Dan Harris: It's Impossible to Multitask

The ABC News Correspondent discusses the myth of multitasking. "We literally neurologically cannot do more than one thing at a time," says Harris.

Dan Harris: What I love about this notion of multitasking is people brag about how good they are at it. In fact, it’s a lie. It’s a lie we’re telling ourselves over and over again. I have a friend named Janice Marturano who’s a former executive at General Mills and she now teaches meditation to corporate executives all over America and all over the world. As she pointed out to me, multitasking is a computer derived term. Computers have many processors. We have only one processor. We literally neurologically cannot do more than one thing at a time.

So every time you think you’re multitasking, essentially that’s a short way of saying you’re doing many things poorly. What I’ve learned to do – and it’s hard – is to try to do one thing at a time. So if I’m on the phone I turn off my computer monitor and actually listen, radical as it may sound, to the person to whom I’m speaking. If I’m working on a story at work, writing a story, I shut down my email and try to actually focus on what I’m doing. And what I’ve found is that I move through my tasks in a much more rapid way, in a much more effective way and I’m doing a better job. Now I’m not gonna lie to you, there are times when we have to multitask. There’s no question about it. Things get so hectic in my office and I’m sure in the lives of anybody who’s watching this where multitasking becomes impossible to avoid. I found myself walking down the hallway the other day with a glass of water hanging out of my mouth and I’m typing away on my Blackberry and walking at the same time. So I’m a huge hypocrite on this score, there’s no question about it. But I do my best to avoid it because I know I do my best work when I’m only doing one thing at a time.

Directed / Produced by Jonathan Fowler, Elizabeth Rodd, and Dillon Fitton

 

ABC News Correspondent Dan Harris explains why anyone who boasts about their ability to multitask is lying to themselves. "We literally neurologically cannot do more than one thing at a time," says Harris, who instead defines what we consider multitasking as "doing many things poorly."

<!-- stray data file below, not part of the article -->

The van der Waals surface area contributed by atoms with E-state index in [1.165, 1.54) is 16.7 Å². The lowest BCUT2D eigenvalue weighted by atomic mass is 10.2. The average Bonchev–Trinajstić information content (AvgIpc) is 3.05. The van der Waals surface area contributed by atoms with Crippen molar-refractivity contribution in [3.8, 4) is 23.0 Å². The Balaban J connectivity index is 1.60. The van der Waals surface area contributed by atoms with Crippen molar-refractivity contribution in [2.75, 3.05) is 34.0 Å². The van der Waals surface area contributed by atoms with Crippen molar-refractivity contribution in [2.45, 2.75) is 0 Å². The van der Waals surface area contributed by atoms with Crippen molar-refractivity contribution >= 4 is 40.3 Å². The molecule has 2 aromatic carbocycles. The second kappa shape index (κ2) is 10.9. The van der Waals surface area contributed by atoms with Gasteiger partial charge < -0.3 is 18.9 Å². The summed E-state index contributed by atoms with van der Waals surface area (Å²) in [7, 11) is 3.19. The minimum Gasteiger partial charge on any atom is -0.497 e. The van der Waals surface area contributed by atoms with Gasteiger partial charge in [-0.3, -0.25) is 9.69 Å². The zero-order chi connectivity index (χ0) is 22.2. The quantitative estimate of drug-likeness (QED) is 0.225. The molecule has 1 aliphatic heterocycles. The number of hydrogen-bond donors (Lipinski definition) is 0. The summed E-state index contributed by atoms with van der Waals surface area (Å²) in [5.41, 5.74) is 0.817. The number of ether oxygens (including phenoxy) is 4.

Modern society is as unequal as 14th century Europe

As bad as this sounds, a new essay suggests that we live in a surprisingly egalitarian age.

Getty Open Content
Politics & Current Affairs
  • A new essay depicts 700 years of economic inequality in Europe.
  • The only stretch of time more egalitarian than today was the period between 1350 to approximately the year 1700.
  • Data suggest that, without intervention, inequality does not decrease on its own.
Keep reading Show less

You are suffering from “tab overload”

Our love-hate relationship with browser tabs drives all of us crazy. There is a solution.

Photo by Anna Shvets from Pexels
Technology & Innovation
  • A new study suggests that tabs can cause people to be flustered as they try to keep track of every website.
  • The reason is that tabs are unable to properly organize information.
  • The researchers are plugging a browser extension that aims to fix the problem.
Keep reading Show less

U.S. Navy controls inventions that claim to change "fabric of reality"

Inventions with revolutionary potential made by a mysterious aerospace engineer for the U.S. Navy come to light.

Credit: Getty Images
Surprising Science
  • U.S. Navy holds patents for enigmatic inventions by aerospace engineer Dr. Salvatore Pais.
  • Pais came up with technology that can "engineer" reality, devising an ultrafast craft, a fusion reactor, and more.
  • While mostly theoretical at this point, the inventions could transform energy, space, and military sectors.
Keep reading Show less

Epicurus and the atheist's guide to happiness

Seek pleasure and avoid pain. Why make it more complicated?

Credit: Antonio Masiello via Getty Images
Personal Growth
  • The Epicureans were some of the world's first materialists and argued that there is neither God, nor gods, nor spirits, but only atoms and the physical world.
  • They believed that life was about finding pleasure and avoiding pain and that both were achieved by minimizing our desires for things.
  • The Epicurean Four Step Remedy is advice on how we can face the world, achieve happiness, and not worry as much as we do.
Keep reading Show less
Quantcast